1600 CE

World About A. D. 1600.—Spain is the chief power at this time. Besides vast continental dominions in the New World, its European possessions comprised the whole of the Spanish Peninsula, the Netherlands and other lands of the House of Austria, the Sicilies, Sardinia, and Milan. But, by the revolt of the United Provinces of the Netherlands, Spain loses a considerable portion of her territory before the end of the century.

ABOUT A.D. 1600


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The German Empire continues, but more as a dignity than as an independent power. The emperors are uniformly chosen from the princes of the House of Austria, which now by its hereditary possession becomes one of the chief powers of Europe. In the person of the Emperor Charles V., who united the crown of Spain with the sovereignty of Austria, the imperial power reached its greatest extent.

France is engaged in wars civil and religious and foreign, but without much change of territory, except in America, where some colonies were established. England makes some attempts at colonization in America during this century, but the real settlements begin in the next.

Italy, during this period, is a battle-field of contention among the rival princes of Europe. The peninsula was made up of principalities and commonwealths, some of which were independent, but the most of which, during the greater part of this century, were under the dominant influence of Austria and of Spain. The northern provinces of the Netherlands throw off the yoke of Spain, and are united in a federal commonwealth. The union of Denmark, Norway, and Sweden ceases in the early part of this century, by the independence of Sweden, which now plays an important part in European history. Poland is an important state in this century, with extensive possessions.

The Turkish or Ottoman Empire is largely extended in this century by the annexation of Syria, Egypt, a great part of the northern coast of Africa, and the conquest of a large part of Hungary.

In Asia the Chinese Empire remained unshaken; Persia had again become an independent empire; the Mohammedan Moguls had begun to reign in northern India; the once great Tartar empire had been reduced to the states east of the Caspian. In the north, Russia was spreading eastward over Asia, and had come in contact with the Ottoman Empire, now expanding to its greatest extent in the South, and with Sweden in the northwest. The great Reformation had passed over Europe, separating its Catholic states of the south from the Protestants of the north, and giving rise to fierce wars and many political changes. Maritime discovery and adventure and commerce were being eagerly extended by the nations of western Europe. Four times the world had been circumnavigated—by the Portuguese Magellan, by the English Drake and Cavendish, and lastly by the Dutchman Van Noort. Spain had extended her conquests to Mexico, Peru, and Chile, which were now ruled by Spanish viceroys. The Portuguese had established themselves firmly on the African shores; their possessions and settlements in the East Indies included the Malabar coast of India, Ceylon and Malacca; and their traffic reached to all the islands of the Asiatic archipelago, to China and Japan.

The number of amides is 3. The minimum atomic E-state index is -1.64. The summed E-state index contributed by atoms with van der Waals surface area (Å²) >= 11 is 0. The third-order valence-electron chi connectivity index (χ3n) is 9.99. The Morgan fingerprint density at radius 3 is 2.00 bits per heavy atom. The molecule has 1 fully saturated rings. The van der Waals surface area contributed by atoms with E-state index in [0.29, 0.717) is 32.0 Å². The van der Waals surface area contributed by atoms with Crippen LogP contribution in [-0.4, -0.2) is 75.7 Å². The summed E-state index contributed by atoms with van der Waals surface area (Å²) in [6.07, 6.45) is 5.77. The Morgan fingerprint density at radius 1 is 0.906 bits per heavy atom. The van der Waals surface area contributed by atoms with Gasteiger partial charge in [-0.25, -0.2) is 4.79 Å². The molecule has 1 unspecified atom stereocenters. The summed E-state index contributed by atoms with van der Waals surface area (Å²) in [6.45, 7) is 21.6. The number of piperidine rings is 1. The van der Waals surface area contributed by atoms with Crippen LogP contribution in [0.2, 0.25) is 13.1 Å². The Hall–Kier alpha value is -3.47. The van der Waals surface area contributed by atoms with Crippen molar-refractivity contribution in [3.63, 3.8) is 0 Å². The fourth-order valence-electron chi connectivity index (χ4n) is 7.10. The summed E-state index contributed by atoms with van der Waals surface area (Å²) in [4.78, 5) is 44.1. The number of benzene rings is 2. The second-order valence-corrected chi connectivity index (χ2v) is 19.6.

The English and Dutch, after vainly seeking an independent highway to the northeast or northwest through the ice-fields of the Arctic region, had become formidable rivals of the Spaniards and Portuguese in their own lines, both in the West Indies and round the Cape of Good Hope to the eastward.